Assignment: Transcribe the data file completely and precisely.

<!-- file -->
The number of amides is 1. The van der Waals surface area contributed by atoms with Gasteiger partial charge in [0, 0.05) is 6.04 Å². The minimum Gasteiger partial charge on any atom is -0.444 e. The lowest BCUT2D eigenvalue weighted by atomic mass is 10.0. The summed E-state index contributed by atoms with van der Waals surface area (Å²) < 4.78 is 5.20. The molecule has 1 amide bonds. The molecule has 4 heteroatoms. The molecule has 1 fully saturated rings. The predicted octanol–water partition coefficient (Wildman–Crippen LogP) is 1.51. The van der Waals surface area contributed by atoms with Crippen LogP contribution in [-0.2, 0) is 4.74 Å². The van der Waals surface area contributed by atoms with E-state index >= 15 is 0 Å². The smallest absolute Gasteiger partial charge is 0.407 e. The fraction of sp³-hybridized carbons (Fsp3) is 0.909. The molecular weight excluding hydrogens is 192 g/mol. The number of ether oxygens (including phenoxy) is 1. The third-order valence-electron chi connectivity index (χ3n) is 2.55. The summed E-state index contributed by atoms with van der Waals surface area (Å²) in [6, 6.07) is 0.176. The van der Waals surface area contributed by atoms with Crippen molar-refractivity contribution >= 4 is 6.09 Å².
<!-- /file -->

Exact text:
The number of amides is 1. The van der Waals surface area contributed by atoms with Gasteiger partial charge in [0, 0.05) is 6.04 Å². The minimum Gasteiger partial charge on any atom is -0.444 e. The lowest BCUT2D eigenvalue weighted by atomic mass is 10.0. The summed E-state index contributed by atoms with van der Waals surface area (Å²) < 4.78 is 5.20. The molecule has 1 amide bonds. The molecule has 4 heteroatoms. The molecule has 1 fully saturated rings. The predicted octanol–water partition coefficient (Wildman–Crippen LogP) is 1.51. The van der Waals surface area contributed by atoms with Crippen LogP contribution in [-0.2, 0) is 4.74 Å². The van der Waals surface area contributed by atoms with E-state index >= 15 is 0 Å². The smallest absolute Gasteiger partial charge is 0.407 e. The fraction of sp³-hybridized carbons (Fsp3) is 0.909. The molecular weight excluding hydrogens is 192 g/mol. The number of ether oxygens (including phenoxy) is 1. The third-order valence-electron chi connectivity index (χ3n) is 2.55. The summed E-state index contributed by atoms with van der Waals surface area (Å²) in [6, 6.07) is 0.176. The van der Waals surface area contributed by atoms with Crippen molar-refractivity contribution >= 4 is 6.09 Å².